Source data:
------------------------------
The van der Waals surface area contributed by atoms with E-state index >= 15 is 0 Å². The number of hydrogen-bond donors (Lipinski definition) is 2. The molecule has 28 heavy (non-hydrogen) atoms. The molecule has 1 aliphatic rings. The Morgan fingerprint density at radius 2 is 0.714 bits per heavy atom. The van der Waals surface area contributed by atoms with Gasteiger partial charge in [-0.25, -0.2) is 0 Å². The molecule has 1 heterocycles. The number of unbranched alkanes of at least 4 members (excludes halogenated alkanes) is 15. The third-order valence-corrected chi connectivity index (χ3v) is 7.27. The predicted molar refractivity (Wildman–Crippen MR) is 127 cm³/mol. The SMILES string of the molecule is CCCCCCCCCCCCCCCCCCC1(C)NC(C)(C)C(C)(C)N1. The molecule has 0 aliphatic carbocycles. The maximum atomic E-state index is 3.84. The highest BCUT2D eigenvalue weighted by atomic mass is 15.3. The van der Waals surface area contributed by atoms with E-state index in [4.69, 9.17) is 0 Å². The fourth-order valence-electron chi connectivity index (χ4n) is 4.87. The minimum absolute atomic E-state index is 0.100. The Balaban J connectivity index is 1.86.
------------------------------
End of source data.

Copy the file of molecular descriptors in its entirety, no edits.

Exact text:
The van der Waals surface area contributed by atoms with E-state index >= 15 is 0 Å². The number of hydrogen-bond donors (Lipinski definition) is 2. The molecule has 28 heavy (non-hydrogen) atoms. The molecule has 1 aliphatic rings. The Morgan fingerprint density at radius 2 is 0.714 bits per heavy atom. The van der Waals surface area contributed by atoms with Gasteiger partial charge in [-0.25, -0.2) is 0 Å². The molecule has 1 heterocycles. The number of unbranched alkanes of at least 4 members (excludes halogenated alkanes) is 15. The third-order valence-corrected chi connectivity index (χ3v) is 7.27. The predicted molar refractivity (Wildman–Crippen MR) is 127 cm³/mol. The SMILES string of the molecule is CCCCCCCCCCCCCCCCCCC1(C)NC(C)(C)C(C)(C)N1. The molecule has 0 aliphatic carbocycles. The maximum atomic E-state index is 3.84. The highest BCUT2D eigenvalue weighted by atomic mass is 15.3. The van der Waals surface area contributed by atoms with E-state index in [4.69, 9.17) is 0 Å². The fourth-order valence-electron chi connectivity index (χ4n) is 4.87. The minimum absolute atomic E-state index is 0.100. The Balaban J connectivity index is 1.86.